Gestalt grammar

04-06-05_image-1_thumb 1.jpgJon Trowbridge, AB’91, SM’92, has been a fugitive alumnus. “It took years but somehow I’ve eluded the Alumni Association,” he says. “They no longer ask me for money, but I never get the Magazine either.” Now Trowbridge has stepped out of obscurity and back onto the University’s radar to introduce Gnoetry—with a hard “g”—to the campus community. With cocreator Eric Elshtain, a PhD student in the Committee on the History of Culture, he presented their four-year-old invention Monday to a Franke Institute for the Humanities audience of about 20 poetic-minded students and faculty.

Gnoetry, born of a conversation between the two friends “one morning over bad coffee and French toast,” creates a space where “humanities and math overlap,” Elshtain says. A computer program analyzes the language of out-of-copyright texts, including Heart of Darkness, Huckleberry Finn, and Notes From Underground. Software written by Trowbridge then reconfigures the analyzed language into a prescribed poetic form, including blank verse, Renga, or Tanka.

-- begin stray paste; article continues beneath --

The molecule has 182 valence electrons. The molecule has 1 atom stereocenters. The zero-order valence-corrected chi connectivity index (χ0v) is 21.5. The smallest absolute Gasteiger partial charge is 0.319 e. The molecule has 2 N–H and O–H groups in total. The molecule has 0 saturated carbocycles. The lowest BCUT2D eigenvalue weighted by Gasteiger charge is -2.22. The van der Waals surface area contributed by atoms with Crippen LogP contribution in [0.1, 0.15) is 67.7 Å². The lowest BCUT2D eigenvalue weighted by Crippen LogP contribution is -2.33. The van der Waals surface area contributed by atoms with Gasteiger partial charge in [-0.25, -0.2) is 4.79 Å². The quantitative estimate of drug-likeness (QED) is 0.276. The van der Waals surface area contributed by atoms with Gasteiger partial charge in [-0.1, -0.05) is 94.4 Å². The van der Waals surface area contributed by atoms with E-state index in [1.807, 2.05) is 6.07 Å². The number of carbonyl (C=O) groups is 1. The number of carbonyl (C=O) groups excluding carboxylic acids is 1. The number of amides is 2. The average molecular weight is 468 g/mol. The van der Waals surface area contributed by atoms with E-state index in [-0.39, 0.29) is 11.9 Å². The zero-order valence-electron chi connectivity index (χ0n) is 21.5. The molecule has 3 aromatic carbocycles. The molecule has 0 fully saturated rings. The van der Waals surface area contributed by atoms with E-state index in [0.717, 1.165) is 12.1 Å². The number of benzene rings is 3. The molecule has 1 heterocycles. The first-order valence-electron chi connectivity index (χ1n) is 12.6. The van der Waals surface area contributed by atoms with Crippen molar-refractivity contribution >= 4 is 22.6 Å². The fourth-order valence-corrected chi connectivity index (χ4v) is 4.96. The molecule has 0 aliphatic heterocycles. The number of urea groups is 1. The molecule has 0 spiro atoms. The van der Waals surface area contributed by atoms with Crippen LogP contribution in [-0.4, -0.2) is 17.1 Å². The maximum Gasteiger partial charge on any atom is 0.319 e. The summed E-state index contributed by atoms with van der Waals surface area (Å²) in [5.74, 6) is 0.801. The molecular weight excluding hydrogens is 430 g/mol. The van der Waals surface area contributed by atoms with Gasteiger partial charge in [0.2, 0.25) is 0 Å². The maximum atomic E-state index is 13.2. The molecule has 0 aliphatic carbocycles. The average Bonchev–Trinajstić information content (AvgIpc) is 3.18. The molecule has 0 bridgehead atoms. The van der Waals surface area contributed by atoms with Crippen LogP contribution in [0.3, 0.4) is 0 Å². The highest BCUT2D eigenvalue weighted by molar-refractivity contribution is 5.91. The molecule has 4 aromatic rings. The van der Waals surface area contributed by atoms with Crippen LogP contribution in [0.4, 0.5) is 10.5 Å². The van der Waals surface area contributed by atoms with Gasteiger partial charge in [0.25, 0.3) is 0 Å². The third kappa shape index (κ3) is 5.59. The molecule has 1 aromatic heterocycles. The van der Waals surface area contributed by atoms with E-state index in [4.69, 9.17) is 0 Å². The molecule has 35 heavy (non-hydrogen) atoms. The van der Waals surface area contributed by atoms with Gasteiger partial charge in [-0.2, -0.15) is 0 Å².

Because Gnoetry uses complete texts rather than random lists of words, it maintains the essence of the original work, Elshtain says. So when Thorstein Veblen’s Theory of the Leisure Class gets Gnoetry-ed, the result, he supposes, “is as if we said, ‘Hey Veblen, could you write us some T-shirts?’” For proof he referred to Edith Wharton’s Custom of the Country, which produced the line their glances met in a mist of bargaining and hyperbole—a phrase that struck Elshtain (and the audience) as a “pretty accurate distillation of Wharton’s writing.”

Meredith Meyer, ’07


Eric Elshtain (left) and Jon Trowbridge.

April 6, 2005